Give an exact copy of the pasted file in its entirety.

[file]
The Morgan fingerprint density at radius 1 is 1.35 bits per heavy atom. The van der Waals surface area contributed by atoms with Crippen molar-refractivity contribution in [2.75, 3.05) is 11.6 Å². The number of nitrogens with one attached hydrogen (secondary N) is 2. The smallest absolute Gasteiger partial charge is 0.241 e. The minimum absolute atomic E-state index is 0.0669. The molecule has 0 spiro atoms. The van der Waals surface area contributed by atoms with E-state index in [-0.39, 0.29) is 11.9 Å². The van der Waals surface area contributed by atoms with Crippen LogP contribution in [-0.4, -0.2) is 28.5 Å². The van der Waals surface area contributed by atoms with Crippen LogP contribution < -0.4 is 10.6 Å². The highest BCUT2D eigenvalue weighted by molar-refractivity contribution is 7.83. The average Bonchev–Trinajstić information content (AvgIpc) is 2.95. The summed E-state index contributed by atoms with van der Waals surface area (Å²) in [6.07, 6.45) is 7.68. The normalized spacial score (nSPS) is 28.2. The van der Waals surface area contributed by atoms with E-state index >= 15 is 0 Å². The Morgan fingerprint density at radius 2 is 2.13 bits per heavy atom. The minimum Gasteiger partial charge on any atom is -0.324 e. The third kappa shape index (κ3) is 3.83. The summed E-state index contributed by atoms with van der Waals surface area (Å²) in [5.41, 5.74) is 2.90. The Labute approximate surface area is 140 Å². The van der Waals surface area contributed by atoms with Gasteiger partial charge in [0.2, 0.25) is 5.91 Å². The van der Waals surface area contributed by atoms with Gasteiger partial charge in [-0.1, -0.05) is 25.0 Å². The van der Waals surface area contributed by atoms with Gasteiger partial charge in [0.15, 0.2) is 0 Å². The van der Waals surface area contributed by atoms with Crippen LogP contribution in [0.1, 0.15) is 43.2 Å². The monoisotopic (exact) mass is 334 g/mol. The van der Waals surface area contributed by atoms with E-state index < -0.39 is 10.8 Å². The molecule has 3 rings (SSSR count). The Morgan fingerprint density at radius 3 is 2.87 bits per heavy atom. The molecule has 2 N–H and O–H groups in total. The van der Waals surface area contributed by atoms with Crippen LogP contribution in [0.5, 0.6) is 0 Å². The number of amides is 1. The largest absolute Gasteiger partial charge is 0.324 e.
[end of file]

The Morgan fingerprint density at radius 1 is 1.35 bits per heavy atom. The van der Waals surface area contributed by atoms with Crippen molar-refractivity contribution in [2.75, 3.05) is 11.6 Å². The number of nitrogens with one attached hydrogen (secondary N) is 2. The smallest absolute Gasteiger partial charge is 0.241 e. The minimum absolute atomic E-state index is 0.0669. The molecule has 0 spiro atoms. The van der Waals surface area contributed by atoms with E-state index in [-0.39, 0.29) is 11.9 Å². The van der Waals surface area contributed by atoms with Crippen LogP contribution in [-0.4, -0.2) is 28.5 Å². The van der Waals surface area contributed by atoms with Crippen LogP contribution < -0.4 is 10.6 Å². The highest BCUT2D eigenvalue weighted by molar-refractivity contribution is 7.83. The average Bonchev–Trinajstić information content (AvgIpc) is 2.95. The summed E-state index contributed by atoms with van der Waals surface area (Å²) in [6.07, 6.45) is 7.68. The normalized spacial score (nSPS) is 28.2. The van der Waals surface area contributed by atoms with E-state index >= 15 is 0 Å². The Morgan fingerprint density at radius 2 is 2.13 bits per heavy atom. The minimum Gasteiger partial charge on any atom is -0.324 e. The third kappa shape index (κ3) is 3.83. The summed E-state index contributed by atoms with van der Waals surface area (Å²) in [5.41, 5.74) is 2.90. The Labute approximate surface area is 140 Å². The van der Waals surface area contributed by atoms with Gasteiger partial charge in [0.2, 0.25) is 5.91 Å². The van der Waals surface area contributed by atoms with Gasteiger partial charge in [-0.1, -0.05) is 25.0 Å². The van der Waals surface area contributed by atoms with Gasteiger partial charge in [0.15, 0.2) is 0 Å². The van der Waals surface area contributed by atoms with Crippen LogP contribution in [0.1, 0.15) is 43.2 Å². The monoisotopic (exact) mass is 334 g/mol. The van der Waals surface area contributed by atoms with E-state index < -0.39 is 10.8 Å². The molecule has 3 rings (SSSR count). The Morgan fingerprint density at radius 3 is 2.87 bits per heavy atom. The molecule has 2 N–H and O–H groups in total. The van der Waals surface area contributed by atoms with Crippen LogP contribution in [0.5, 0.6) is 0 Å². The number of amides is 1. The largest absolute Gasteiger partial charge is 0.324 e.